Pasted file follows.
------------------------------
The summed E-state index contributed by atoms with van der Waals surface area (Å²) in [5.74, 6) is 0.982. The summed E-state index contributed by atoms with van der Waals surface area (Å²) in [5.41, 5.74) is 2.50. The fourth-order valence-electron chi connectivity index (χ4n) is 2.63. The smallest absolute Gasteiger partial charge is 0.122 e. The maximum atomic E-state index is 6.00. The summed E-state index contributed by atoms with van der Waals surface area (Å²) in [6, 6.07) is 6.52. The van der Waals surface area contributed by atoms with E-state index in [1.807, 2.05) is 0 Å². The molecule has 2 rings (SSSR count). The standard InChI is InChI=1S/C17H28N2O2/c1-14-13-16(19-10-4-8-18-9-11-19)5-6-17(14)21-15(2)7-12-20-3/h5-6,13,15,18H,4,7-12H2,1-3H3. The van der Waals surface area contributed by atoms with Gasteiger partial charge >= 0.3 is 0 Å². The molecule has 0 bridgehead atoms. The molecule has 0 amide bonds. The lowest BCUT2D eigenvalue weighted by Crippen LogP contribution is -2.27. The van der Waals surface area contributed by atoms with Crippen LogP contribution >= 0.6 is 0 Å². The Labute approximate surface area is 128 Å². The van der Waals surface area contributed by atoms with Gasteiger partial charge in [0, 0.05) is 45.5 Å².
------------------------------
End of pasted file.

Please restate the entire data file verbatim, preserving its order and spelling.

The summed E-state index contributed by atoms with van der Waals surface area (Å²) in [5.74, 6) is 0.982. The summed E-state index contributed by atoms with van der Waals surface area (Å²) in [5.41, 5.74) is 2.50. The fourth-order valence-electron chi connectivity index (χ4n) is 2.63. The smallest absolute Gasteiger partial charge is 0.122 e. The maximum atomic E-state index is 6.00. The summed E-state index contributed by atoms with van der Waals surface area (Å²) in [6, 6.07) is 6.52. The van der Waals surface area contributed by atoms with E-state index in [1.807, 2.05) is 0 Å². The molecule has 2 rings (SSSR count). The standard InChI is InChI=1S/C17H28N2O2/c1-14-13-16(19-10-4-8-18-9-11-19)5-6-17(14)21-15(2)7-12-20-3/h5-6,13,15,18H,4,7-12H2,1-3H3. The van der Waals surface area contributed by atoms with Gasteiger partial charge >= 0.3 is 0 Å². The molecule has 0 bridgehead atoms. The molecule has 0 amide bonds. The lowest BCUT2D eigenvalue weighted by Crippen LogP contribution is -2.27. The van der Waals surface area contributed by atoms with Crippen LogP contribution >= 0.6 is 0 Å². The Labute approximate surface area is 128 Å². The van der Waals surface area contributed by atoms with Gasteiger partial charge in [0, 0.05) is 45.5 Å².